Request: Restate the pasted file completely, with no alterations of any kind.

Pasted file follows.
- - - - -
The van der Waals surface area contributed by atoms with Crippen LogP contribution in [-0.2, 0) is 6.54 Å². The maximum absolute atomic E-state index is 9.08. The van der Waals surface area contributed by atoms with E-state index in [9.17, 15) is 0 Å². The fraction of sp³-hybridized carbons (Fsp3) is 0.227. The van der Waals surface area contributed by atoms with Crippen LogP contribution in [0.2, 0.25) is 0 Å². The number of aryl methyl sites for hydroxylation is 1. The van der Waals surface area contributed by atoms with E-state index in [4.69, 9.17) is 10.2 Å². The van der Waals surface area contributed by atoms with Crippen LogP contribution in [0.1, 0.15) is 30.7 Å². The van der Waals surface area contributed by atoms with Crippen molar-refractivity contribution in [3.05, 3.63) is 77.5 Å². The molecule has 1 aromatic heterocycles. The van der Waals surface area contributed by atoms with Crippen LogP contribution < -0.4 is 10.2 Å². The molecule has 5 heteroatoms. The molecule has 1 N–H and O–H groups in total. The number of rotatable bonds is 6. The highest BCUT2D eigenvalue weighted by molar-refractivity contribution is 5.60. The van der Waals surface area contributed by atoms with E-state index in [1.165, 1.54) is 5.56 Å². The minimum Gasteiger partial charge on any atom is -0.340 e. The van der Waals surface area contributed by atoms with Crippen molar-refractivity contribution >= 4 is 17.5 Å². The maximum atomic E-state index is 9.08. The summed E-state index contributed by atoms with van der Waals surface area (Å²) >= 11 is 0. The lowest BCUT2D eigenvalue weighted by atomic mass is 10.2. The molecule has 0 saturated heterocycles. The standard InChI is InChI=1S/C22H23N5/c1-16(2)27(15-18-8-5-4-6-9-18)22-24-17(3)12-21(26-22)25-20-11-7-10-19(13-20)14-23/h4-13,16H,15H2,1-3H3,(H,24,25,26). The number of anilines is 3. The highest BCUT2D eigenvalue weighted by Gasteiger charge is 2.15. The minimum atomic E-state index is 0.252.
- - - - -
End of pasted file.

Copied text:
The van der Waals surface area contributed by atoms with Crippen LogP contribution in [-0.2, 0) is 6.54 Å². The maximum absolute atomic E-state index is 9.08. The van der Waals surface area contributed by atoms with E-state index in [9.17, 15) is 0 Å². The fraction of sp³-hybridized carbons (Fsp3) is 0.227. The van der Waals surface area contributed by atoms with Crippen LogP contribution in [0.2, 0.25) is 0 Å². The number of aryl methyl sites for hydroxylation is 1. The van der Waals surface area contributed by atoms with E-state index in [4.69, 9.17) is 10.2 Å². The van der Waals surface area contributed by atoms with Crippen LogP contribution in [0.1, 0.15) is 30.7 Å². The van der Waals surface area contributed by atoms with Crippen molar-refractivity contribution in [3.05, 3.63) is 77.5 Å². The molecule has 1 aromatic heterocycles. The van der Waals surface area contributed by atoms with Crippen LogP contribution < -0.4 is 10.2 Å². The molecule has 5 heteroatoms. The molecule has 1 N–H and O–H groups in total. The number of rotatable bonds is 6. The highest BCUT2D eigenvalue weighted by molar-refractivity contribution is 5.60. The van der Waals surface area contributed by atoms with E-state index in [1.165, 1.54) is 5.56 Å². The minimum Gasteiger partial charge on any atom is -0.340 e. The van der Waals surface area contributed by atoms with Crippen molar-refractivity contribution >= 4 is 17.5 Å². The maximum atomic E-state index is 9.08. The summed E-state index contributed by atoms with van der Waals surface area (Å²) >= 11 is 0. The lowest BCUT2D eigenvalue weighted by atomic mass is 10.2. The molecule has 0 saturated heterocycles. The standard InChI is InChI=1S/C22H23N5/c1-16(2)27(15-18-8-5-4-6-9-18)22-24-17(3)12-21(26-22)25-20-11-7-10-19(13-20)14-23/h4-13,16H,15H2,1-3H3,(H,24,25,26). The number of anilines is 3. The highest BCUT2D eigenvalue weighted by Gasteiger charge is 2.15. The minimum atomic E-state index is 0.252.